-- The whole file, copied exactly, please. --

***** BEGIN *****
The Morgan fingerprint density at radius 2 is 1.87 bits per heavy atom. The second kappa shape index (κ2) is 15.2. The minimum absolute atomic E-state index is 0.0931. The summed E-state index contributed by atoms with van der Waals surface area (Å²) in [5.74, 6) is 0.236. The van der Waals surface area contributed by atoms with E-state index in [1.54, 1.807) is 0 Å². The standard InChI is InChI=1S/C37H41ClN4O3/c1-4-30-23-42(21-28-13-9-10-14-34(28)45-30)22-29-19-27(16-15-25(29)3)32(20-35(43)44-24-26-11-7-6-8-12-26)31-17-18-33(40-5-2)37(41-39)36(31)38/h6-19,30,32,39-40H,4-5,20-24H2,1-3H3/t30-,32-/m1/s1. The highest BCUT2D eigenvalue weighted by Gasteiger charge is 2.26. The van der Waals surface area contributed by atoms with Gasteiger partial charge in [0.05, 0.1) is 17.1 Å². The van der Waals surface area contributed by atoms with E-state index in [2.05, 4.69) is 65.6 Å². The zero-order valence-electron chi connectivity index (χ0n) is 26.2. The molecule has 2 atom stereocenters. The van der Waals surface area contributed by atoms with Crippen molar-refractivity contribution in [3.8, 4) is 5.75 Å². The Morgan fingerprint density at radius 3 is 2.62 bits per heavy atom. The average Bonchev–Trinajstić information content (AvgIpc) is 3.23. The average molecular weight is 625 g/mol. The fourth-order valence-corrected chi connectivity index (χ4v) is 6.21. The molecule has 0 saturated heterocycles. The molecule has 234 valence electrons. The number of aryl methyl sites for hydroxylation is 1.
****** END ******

The Morgan fingerprint density at radius 2 is 1.87 bits per heavy atom. The second kappa shape index (κ2) is 15.2. The minimum absolute atomic E-state index is 0.0931. The summed E-state index contributed by atoms with van der Waals surface area (Å²) in [5.74, 6) is 0.236. The van der Waals surface area contributed by atoms with E-state index in [1.54, 1.807) is 0 Å². The standard InChI is InChI=1S/C37H41ClN4O3/c1-4-30-23-42(21-28-13-9-10-14-34(28)45-30)22-29-19-27(16-15-25(29)3)32(20-35(43)44-24-26-11-7-6-8-12-26)31-17-18-33(40-5-2)37(41-39)36(31)38/h6-19,30,32,39-40H,4-5,20-24H2,1-3H3/t30-,32-/m1/s1. The highest BCUT2D eigenvalue weighted by Gasteiger charge is 2.26. The van der Waals surface area contributed by atoms with Gasteiger partial charge in [0.05, 0.1) is 17.1 Å². The van der Waals surface area contributed by atoms with E-state index in [2.05, 4.69) is 65.6 Å². The zero-order valence-electron chi connectivity index (χ0n) is 26.2. The molecule has 2 atom stereocenters. The van der Waals surface area contributed by atoms with Crippen molar-refractivity contribution in [3.8, 4) is 5.75 Å². The Morgan fingerprint density at radius 3 is 2.62 bits per heavy atom. The average Bonchev–Trinajstić information content (AvgIpc) is 3.23. The average molecular weight is 625 g/mol. The fourth-order valence-corrected chi connectivity index (χ4v) is 6.21. The molecule has 0 saturated heterocycles. The molecule has 234 valence electrons. The number of aryl methyl sites for hydroxylation is 1.